Does your toddler use a smartphone? It might sound like a silly question, but even the strictest parents have been known to put a phone or tablet in front of their child while out in public to keep them calm. While a little bit of screen time might seem harmless, a new survey shows that it could be having a negative impact on their sleep.
Sleep is a vital part of development for young children. It can determine their adjustment socially and emotionally, and it also influences their academic achievement later in life. Inadequate sleep has also been linked to problems like obesity and behavioral issues, which is why parents should do everything they can to ensure their child gets the proper amount of sleep for their age.
It is estimated that children lose 16 minutes of sleep for every hour they spend using a touchscreen. Experts believe this happens because the children are becoming overly stimulated by using the device. With young children using these devices for an average of 25 minutes per day, they are losing around six minutes of sleep every day, which adds up to 42 minutes over the course of a week. If your child spends an hour using such devices each day, he or she could be losing nearly two hours of sleep a week!
A recent survey carried out in the UK found that three-fourths of toddlers between six months and three years of age use a touchscreen daily. Slightly more than half of those aged six to 11 months use a device daily, but this figure rises to 92 percent among those between the ages of 25 and 36 months.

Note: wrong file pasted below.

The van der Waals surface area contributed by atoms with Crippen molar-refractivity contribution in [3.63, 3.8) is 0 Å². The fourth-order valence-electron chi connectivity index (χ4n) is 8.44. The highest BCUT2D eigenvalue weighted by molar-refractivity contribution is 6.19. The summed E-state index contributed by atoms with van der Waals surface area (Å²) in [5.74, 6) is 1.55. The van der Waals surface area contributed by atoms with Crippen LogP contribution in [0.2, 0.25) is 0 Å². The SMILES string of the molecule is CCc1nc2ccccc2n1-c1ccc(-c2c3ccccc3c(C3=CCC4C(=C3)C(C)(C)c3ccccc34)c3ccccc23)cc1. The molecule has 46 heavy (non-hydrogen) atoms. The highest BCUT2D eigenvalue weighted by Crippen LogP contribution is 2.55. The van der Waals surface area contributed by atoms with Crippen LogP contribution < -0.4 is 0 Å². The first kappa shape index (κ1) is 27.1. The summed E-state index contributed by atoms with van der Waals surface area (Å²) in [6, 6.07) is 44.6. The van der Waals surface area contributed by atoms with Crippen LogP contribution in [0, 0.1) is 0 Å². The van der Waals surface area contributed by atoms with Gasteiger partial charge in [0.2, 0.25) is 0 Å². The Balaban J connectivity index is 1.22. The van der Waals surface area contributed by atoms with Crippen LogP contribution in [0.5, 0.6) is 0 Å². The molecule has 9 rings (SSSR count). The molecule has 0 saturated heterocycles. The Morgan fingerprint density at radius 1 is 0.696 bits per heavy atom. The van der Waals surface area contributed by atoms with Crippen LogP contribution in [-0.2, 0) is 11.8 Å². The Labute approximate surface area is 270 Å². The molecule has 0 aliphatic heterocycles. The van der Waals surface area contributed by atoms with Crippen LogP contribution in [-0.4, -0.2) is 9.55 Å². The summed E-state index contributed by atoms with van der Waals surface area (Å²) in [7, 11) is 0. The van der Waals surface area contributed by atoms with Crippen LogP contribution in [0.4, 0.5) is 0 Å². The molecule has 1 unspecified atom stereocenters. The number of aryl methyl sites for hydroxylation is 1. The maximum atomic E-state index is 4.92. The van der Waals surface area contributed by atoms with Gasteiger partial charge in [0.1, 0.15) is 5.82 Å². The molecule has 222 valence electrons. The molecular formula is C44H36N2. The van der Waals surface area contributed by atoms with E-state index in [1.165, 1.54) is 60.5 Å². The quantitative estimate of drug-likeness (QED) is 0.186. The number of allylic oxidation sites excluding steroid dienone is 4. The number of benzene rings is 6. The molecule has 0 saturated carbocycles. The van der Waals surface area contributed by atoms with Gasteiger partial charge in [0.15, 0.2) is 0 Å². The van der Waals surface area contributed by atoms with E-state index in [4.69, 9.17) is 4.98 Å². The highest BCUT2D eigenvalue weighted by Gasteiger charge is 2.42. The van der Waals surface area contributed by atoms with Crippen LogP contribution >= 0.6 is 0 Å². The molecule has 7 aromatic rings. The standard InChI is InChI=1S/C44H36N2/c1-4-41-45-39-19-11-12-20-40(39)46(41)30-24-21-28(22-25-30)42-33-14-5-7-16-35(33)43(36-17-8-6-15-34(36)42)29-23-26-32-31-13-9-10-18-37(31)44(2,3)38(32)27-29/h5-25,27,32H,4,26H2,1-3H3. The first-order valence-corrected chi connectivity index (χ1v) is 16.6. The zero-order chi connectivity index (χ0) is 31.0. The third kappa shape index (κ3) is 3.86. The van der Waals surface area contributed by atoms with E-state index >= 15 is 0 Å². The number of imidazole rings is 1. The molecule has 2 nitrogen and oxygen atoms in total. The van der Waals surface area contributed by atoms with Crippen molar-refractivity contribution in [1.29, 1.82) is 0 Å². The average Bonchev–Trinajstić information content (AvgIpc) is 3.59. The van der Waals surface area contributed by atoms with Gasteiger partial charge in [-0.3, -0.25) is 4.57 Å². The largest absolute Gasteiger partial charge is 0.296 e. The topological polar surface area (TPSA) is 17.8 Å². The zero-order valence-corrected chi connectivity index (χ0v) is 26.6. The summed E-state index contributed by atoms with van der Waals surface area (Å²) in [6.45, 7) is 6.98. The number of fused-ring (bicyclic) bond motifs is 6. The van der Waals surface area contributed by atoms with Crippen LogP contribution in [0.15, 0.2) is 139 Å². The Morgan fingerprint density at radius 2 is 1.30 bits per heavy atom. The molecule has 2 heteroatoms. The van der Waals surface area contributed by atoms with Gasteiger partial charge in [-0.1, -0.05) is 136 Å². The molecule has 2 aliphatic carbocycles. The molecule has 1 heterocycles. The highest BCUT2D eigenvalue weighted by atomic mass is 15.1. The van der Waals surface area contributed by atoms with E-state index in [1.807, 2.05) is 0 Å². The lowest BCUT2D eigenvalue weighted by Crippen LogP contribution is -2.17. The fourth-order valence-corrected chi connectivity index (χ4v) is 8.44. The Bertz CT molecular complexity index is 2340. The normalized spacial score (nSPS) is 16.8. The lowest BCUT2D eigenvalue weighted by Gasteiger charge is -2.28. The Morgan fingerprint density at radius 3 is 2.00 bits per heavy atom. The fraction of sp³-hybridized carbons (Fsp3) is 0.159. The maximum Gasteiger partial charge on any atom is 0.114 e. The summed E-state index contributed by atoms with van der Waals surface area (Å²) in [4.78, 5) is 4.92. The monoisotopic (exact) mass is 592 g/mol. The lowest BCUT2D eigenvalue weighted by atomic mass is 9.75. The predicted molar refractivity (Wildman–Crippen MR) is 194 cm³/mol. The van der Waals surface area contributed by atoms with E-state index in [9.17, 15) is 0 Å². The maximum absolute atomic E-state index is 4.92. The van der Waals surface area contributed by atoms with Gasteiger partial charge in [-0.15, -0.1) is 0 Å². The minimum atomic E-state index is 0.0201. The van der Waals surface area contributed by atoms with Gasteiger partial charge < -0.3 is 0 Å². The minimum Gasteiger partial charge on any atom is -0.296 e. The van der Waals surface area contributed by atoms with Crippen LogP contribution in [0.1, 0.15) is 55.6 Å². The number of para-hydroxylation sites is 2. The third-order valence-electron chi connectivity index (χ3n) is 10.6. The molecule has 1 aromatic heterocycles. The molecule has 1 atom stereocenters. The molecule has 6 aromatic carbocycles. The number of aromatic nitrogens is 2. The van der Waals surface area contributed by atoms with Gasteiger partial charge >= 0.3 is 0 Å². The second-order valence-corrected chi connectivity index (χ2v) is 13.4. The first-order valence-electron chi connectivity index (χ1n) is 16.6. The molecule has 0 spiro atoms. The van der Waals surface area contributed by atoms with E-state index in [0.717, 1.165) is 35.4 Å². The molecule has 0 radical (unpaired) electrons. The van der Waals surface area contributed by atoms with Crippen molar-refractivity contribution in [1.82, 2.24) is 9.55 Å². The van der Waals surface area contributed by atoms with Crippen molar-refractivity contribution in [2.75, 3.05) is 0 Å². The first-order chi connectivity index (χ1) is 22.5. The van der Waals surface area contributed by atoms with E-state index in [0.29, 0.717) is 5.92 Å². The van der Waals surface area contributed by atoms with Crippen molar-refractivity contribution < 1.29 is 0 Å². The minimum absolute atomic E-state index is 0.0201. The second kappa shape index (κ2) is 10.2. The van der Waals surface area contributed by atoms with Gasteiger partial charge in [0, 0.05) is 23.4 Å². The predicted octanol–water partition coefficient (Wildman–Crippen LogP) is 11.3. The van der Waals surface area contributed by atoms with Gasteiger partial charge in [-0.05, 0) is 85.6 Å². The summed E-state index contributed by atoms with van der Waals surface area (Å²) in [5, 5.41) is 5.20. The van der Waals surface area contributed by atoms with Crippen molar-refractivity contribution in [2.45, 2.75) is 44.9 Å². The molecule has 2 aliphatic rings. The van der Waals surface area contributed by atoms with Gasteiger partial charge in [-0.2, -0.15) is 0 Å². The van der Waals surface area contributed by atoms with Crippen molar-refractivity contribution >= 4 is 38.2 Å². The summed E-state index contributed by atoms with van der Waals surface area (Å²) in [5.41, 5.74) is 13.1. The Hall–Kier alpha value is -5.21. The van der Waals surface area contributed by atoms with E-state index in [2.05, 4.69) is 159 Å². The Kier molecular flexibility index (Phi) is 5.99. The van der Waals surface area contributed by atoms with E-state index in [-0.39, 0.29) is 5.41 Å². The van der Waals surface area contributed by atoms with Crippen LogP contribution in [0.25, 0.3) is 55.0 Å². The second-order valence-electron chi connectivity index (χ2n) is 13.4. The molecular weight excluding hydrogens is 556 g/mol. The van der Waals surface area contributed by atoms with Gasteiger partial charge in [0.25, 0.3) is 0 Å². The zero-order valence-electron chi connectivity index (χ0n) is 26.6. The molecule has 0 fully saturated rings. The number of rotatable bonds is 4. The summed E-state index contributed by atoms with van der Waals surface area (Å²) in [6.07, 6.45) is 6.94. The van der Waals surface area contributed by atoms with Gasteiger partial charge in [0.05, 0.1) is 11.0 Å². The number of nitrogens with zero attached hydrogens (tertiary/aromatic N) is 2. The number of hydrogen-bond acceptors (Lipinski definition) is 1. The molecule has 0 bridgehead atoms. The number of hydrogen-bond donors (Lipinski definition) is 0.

The problems caused by touchscreen device use are not only limited to toddlerhood. Another study shows that kids who use digital devices for two to four hours per day have a 23 percent lower chance of finishing their school work. Children between the ages of 8 and 18 spend a total of 44.5 hours per week on average using screens, including smartphones, tablets, TVs and computers. Just imagine all they could be accomplishing in that time!
The use of smartphones and other digital devices is also causing an epidemic of nearsightedness, or myopia, in children. The numbers of children with this condition have skyrocketed with the introduction of electronic gadgets into our lives. Just a quarter of those aged 12 to 54 were nearsighted in the early 1970s; that figure had grown to more than 41 percent by the 2000s. Ophthalmologists report seeing severe myopia in kids as young as 4. There are also concerns that the Wi-Fi in these devices could cause health problems such as infertility.
The American Association of Pediatrics recently issued new recommendations that children under the age of 18 months avoid screen time altogether, only allowing exceptions for video calls with grandparents and similar familial interactions. They say that digital media can be introduced between 18 and 24 months, but it should be limited to high-quality programming that is watched with their parents.
Between the ages of 2 and 5, they suggest limiting kids’ use to one hour of quality programming, again with parents. They add that children should not sleep with their devices, nor should they use them in the hour leading up to bedtime.
Even if you feel there is some value to allowing your child to play with a touchscreen device, balance is essential. In addition to following the AAP’s guidelines, it’s important to be consistent about reinforcement. Children also need to get plenty of sleep and exercise, and they should try to spend time outdoors each day.